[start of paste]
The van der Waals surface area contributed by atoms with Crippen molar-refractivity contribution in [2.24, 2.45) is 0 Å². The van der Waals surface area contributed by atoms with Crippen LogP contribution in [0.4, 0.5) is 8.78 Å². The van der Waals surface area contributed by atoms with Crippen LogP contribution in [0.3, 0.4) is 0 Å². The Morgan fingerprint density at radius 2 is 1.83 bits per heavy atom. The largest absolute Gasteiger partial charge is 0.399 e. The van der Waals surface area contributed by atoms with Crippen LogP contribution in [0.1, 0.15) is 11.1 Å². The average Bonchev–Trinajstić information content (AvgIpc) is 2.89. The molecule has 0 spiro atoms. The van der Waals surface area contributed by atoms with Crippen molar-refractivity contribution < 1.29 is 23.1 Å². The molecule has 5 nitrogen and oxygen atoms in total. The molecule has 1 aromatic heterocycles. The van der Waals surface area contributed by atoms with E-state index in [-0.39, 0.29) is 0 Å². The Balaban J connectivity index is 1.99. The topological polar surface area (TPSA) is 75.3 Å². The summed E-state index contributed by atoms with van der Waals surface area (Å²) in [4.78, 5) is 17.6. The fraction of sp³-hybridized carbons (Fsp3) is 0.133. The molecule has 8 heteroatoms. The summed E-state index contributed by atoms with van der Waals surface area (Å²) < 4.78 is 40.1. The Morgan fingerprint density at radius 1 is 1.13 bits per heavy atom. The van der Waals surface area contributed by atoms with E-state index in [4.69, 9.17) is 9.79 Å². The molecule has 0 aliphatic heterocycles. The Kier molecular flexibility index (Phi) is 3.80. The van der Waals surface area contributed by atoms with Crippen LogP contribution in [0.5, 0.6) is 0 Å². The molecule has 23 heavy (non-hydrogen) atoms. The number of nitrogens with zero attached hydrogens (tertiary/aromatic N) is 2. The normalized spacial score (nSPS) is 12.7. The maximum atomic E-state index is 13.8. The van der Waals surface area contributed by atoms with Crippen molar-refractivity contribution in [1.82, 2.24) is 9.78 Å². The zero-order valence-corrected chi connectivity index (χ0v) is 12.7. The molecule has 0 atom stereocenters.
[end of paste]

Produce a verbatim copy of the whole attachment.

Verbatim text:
The van der Waals surface area contributed by atoms with Crippen molar-refractivity contribution in [2.24, 2.45) is 0 Å². The van der Waals surface area contributed by atoms with Crippen LogP contribution in [0.4, 0.5) is 8.78 Å². The van der Waals surface area contributed by atoms with Crippen LogP contribution in [0.3, 0.4) is 0 Å². The Morgan fingerprint density at radius 2 is 1.83 bits per heavy atom. The largest absolute Gasteiger partial charge is 0.399 e. The van der Waals surface area contributed by atoms with Crippen LogP contribution in [0.1, 0.15) is 11.1 Å². The average Bonchev–Trinajstić information content (AvgIpc) is 2.89. The molecule has 0 spiro atoms. The van der Waals surface area contributed by atoms with Crippen molar-refractivity contribution < 1.29 is 23.1 Å². The molecule has 5 nitrogen and oxygen atoms in total. The molecule has 1 aromatic heterocycles. The van der Waals surface area contributed by atoms with E-state index in [-0.39, 0.29) is 0 Å². The Balaban J connectivity index is 1.99. The topological polar surface area (TPSA) is 75.3 Å². The summed E-state index contributed by atoms with van der Waals surface area (Å²) in [4.78, 5) is 17.6. The fraction of sp³-hybridized carbons (Fsp3) is 0.133. The molecule has 8 heteroatoms. The summed E-state index contributed by atoms with van der Waals surface area (Å²) < 4.78 is 40.1. The Morgan fingerprint density at radius 1 is 1.13 bits per heavy atom. The van der Waals surface area contributed by atoms with E-state index in [4.69, 9.17) is 9.79 Å². The molecule has 0 aliphatic heterocycles. The Kier molecular flexibility index (Phi) is 3.80. The van der Waals surface area contributed by atoms with Crippen LogP contribution in [0.5, 0.6) is 0 Å². The molecule has 23 heavy (non-hydrogen) atoms. The number of nitrogens with zero attached hydrogens (tertiary/aromatic N) is 2. The normalized spacial score (nSPS) is 12.7. The maximum atomic E-state index is 13.8. The van der Waals surface area contributed by atoms with Crippen molar-refractivity contribution in [1.82, 2.24) is 9.78 Å². The zero-order valence-corrected chi connectivity index (χ0v) is 12.7. The molecule has 0 atom stereocenters.